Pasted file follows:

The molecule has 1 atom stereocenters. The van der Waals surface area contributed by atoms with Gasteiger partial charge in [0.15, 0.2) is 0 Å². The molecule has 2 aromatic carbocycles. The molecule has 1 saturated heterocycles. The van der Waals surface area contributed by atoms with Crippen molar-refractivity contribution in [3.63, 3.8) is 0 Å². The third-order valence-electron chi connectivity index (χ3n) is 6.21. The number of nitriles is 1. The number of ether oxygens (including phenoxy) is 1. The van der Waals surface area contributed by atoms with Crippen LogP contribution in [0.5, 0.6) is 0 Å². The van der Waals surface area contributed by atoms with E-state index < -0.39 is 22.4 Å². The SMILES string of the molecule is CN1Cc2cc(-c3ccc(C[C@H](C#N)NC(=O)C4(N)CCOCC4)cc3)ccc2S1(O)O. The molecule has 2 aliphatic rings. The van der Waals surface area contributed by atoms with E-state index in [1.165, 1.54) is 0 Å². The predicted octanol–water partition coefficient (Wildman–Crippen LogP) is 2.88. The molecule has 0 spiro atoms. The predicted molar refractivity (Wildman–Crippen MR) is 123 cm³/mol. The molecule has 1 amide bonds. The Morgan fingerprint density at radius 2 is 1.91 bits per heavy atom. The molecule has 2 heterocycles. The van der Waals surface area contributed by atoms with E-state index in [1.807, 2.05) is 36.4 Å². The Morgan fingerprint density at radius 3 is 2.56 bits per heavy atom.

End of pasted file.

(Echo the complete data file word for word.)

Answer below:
The molecule has 1 atom stereocenters. The van der Waals surface area contributed by atoms with Gasteiger partial charge in [0.15, 0.2) is 0 Å². The molecule has 2 aromatic carbocycles. The molecule has 1 saturated heterocycles. The van der Waals surface area contributed by atoms with Crippen molar-refractivity contribution in [3.63, 3.8) is 0 Å². The third-order valence-electron chi connectivity index (χ3n) is 6.21. The number of nitriles is 1. The number of ether oxygens (including phenoxy) is 1. The van der Waals surface area contributed by atoms with Crippen LogP contribution in [0.5, 0.6) is 0 Å². The van der Waals surface area contributed by atoms with E-state index < -0.39 is 22.4 Å². The SMILES string of the molecule is CN1Cc2cc(-c3ccc(C[C@H](C#N)NC(=O)C4(N)CCOCC4)cc3)ccc2S1(O)O. The molecule has 2 aliphatic rings. The van der Waals surface area contributed by atoms with E-state index in [1.165, 1.54) is 0 Å². The predicted octanol–water partition coefficient (Wildman–Crippen LogP) is 2.88. The molecule has 0 spiro atoms. The predicted molar refractivity (Wildman–Crippen MR) is 123 cm³/mol. The molecule has 1 amide bonds. The Morgan fingerprint density at radius 2 is 1.91 bits per heavy atom. The molecule has 2 heterocycles. The van der Waals surface area contributed by atoms with E-state index in [1.807, 2.05) is 36.4 Å². The Morgan fingerprint density at radius 3 is 2.56 bits per heavy atom.